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70% in energy savings by installing LED technology

All hail the

lighting agent p.20

Why your design could

be red-fl agged p.24

Tunnel lighting

never sleeps p.48

Dream projects are

all in the mind p.53

The magazine of the Illuminating Engineering Society of North America

Burst of


The Christopher S. Bond Bridge, Kansas City

June 2012


Parking garages may be the forgotten

infrastructure, but the benefi ts of

quality lighting in these facilities are

too obvious to ignore


Photo courtesy of LSI Industries

Photo: Photographix/ Clark Blomquist

42 June 2012 | LD+A


Photo: Photographix/ Clark Blomquist

They’re not the most glamorous

piece of infrastructure, unlike the

bridges, airports and schools that

get most of the public and political

attention. But their 24/7 operation and

sheer volume make parking garages lowhanging

fruit for huge energy savings.

While there is no official number of parking

garages in the U.S., the International

Parking Institute pegs the number of parking

spaces at anywhere from 100 million to

750 million. That’s a lot of parking housed

in a lot of garages with a lot of lighting—

much of which is inefficient or poorly

controlled. As a result, there’s plenty of

opportunity for technology upgrades, and

sweetening the pot for owners are government

grants or utility rebates that can

accelerate the ROI on these projects.

“We’re noticing a couple of things in

the parking garage market,” says Chris

Bailey, SSL technology strategist for Hubbell

Lighting. “First, we’re starting to see

a lot more controls integration, which

makes a lot of sense when you think about

how often those fixtures are on. Most of

those fixtures are on 24 hours a day, and

there’s a great opportunity for energy

savings through simple daylight controls

and even occupancy sensors. When you

add an LED fixture to the mix, you compound

the savings: you have the energy

reduction directly related to the lamp

source plus the added controls capability.

It’s a doubling effect of sorts. ”

The financial benefits can triple the

savings effect. “Rebate programs from

utility companies enable customers to

add controls to the fixture at very little

cost by negating a portion of the initial

cost. When you add controls, you not

only maximize total energy savings but

you also reduce the stress levels of fixtures

operating over time, which in turn

extends the operating life of the product

and allows you to increase cumulative

cash flow,” says Bailey. Take the example

of a system with a design life of 70,000

hours, which would last approximately

eight years if operating 24 hours per day.

“A similar system with integrated sensors

that turn off luminaires when sufficient

daylight is available and lower light levels

during periods of vacancy may operate

for nearly half the time and at much lower

sustained levels. For the above example,

this could translate into an additional four

years of product lifetime. From a financial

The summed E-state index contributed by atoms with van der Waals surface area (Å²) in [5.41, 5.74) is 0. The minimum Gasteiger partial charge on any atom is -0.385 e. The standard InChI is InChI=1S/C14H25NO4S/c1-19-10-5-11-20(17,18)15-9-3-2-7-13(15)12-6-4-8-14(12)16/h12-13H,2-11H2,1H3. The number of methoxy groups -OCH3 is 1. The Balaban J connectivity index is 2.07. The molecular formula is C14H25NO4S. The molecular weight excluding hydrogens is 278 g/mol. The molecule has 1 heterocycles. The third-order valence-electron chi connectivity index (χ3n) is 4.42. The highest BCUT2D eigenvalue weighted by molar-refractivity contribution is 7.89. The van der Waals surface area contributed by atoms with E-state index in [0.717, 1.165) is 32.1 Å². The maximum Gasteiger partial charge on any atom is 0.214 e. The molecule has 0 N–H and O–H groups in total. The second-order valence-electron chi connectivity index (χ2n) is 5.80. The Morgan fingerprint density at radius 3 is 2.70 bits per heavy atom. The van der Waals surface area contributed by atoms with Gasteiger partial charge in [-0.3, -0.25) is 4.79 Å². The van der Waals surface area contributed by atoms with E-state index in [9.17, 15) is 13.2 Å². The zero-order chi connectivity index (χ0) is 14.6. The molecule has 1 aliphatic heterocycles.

perspective, if the product is paid off in

three years, you now have nine years that

you’re accumulating cash flow.”

Three projects demonstrate the allure

of the upgrade—financially, qualitatively

and aesthetically.

Photo courtesy of LSI Industries

Photo courtesy of Cooper LD+A | June 2012 43


The LED system allowed designers to stretch the space between fixtures to 30 ft by 35 ft. Roof deck LPD is a mere. 01 watts per sq ft, 93

luminaires limit light pollution, helping the

Photos: Photographix/ Clark Blomquist


New Technology: LED luminaires

Rebates: Two, from We Energies (the

local utility) and the Wisconsin Focus on

Energy (FOE) program

The abandoned site of the former

Pabst Brewery in Milwaukee was as

stale as a three-day-old open can of

beer, but the development of a mixed-used

facility by the late Joseph Zilber—aptly

named The Brewery—has rejuvenated

the western edge of the city. The Brewery

houses major university centers, offices,

apartments, a hotel and restaurants. Parking

is available in a 900-space, 227,000-sq

ft garage, with lighting design by Harwood

Engineering Consultants, Ltd., Milwaukee.

An inquisitive and willing owner steered

the project toward LEDs. “Originally, the design

was for pulse-start metal halide lighting,

but after the bids came in the owner

came back and asked ‘can we use LED?’

And we said, ‘of course.’ The owner hadn’t

just heard of LED but was curious to know

more about it,” says Harwood Engineering

lighting designer Holly Blomquist, who

earned a 2011 IES Illumination Award of

Merit for the LEED Gold Core & Shell project.

“We analyzed lighting output for LED,

fluorescent, and induction vs. PSMH in the

designed layout. The contractor provided

cost information for each technology (LED

cost approximately $131,000 more than

PSMH) and projected out a 10-year total

cost including maintenance. Based on this

calculation and the excitement surrounding

LED technology, the developer was most interested

in further exploration of LED.”

An energy and financial analysis (factoring

in the two rebates) was then conducted

to compare LED to PSMH. Ultimately, Harwood

Engineering elected to pursue the

LED system. Two luminaire types from

local manufacturer Ruud BetaLED were

specified: (211) 55-W fixtures and (12)

78-W fixtures throughout the seven interior